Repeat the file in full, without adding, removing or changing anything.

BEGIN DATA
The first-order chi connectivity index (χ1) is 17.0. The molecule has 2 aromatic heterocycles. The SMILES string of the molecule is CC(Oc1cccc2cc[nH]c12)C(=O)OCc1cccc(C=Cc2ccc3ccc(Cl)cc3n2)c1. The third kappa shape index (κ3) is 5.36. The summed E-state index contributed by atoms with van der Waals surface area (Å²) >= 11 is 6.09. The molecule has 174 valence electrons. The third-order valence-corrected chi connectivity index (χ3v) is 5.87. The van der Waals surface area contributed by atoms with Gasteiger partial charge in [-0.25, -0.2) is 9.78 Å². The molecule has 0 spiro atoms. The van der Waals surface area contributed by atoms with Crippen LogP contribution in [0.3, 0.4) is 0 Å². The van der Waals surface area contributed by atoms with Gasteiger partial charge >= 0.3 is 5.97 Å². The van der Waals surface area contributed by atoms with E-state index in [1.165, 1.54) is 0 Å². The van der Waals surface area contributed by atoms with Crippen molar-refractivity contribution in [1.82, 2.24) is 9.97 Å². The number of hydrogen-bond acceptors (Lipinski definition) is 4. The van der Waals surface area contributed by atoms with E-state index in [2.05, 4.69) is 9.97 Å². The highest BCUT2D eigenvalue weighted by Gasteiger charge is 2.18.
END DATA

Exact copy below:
The first-order chi connectivity index (χ1) is 17.0. The molecule has 2 aromatic heterocycles. The SMILES string of the molecule is CC(Oc1cccc2cc[nH]c12)C(=O)OCc1cccc(C=Cc2ccc3ccc(Cl)cc3n2)c1. The third kappa shape index (κ3) is 5.36. The summed E-state index contributed by atoms with van der Waals surface area (Å²) >= 11 is 6.09. The molecule has 174 valence electrons. The third-order valence-corrected chi connectivity index (χ3v) is 5.87. The van der Waals surface area contributed by atoms with Gasteiger partial charge in [-0.25, -0.2) is 9.78 Å². The molecule has 0 spiro atoms. The van der Waals surface area contributed by atoms with Crippen LogP contribution in [0.3, 0.4) is 0 Å². The van der Waals surface area contributed by atoms with Gasteiger partial charge >= 0.3 is 5.97 Å². The van der Waals surface area contributed by atoms with E-state index in [1.165, 1.54) is 0 Å². The van der Waals surface area contributed by atoms with Crippen molar-refractivity contribution in [1.82, 2.24) is 9.97 Å². The number of hydrogen-bond acceptors (Lipinski definition) is 4. The van der Waals surface area contributed by atoms with E-state index in [2.05, 4.69) is 9.97 Å². The highest BCUT2D eigenvalue weighted by Gasteiger charge is 2.18.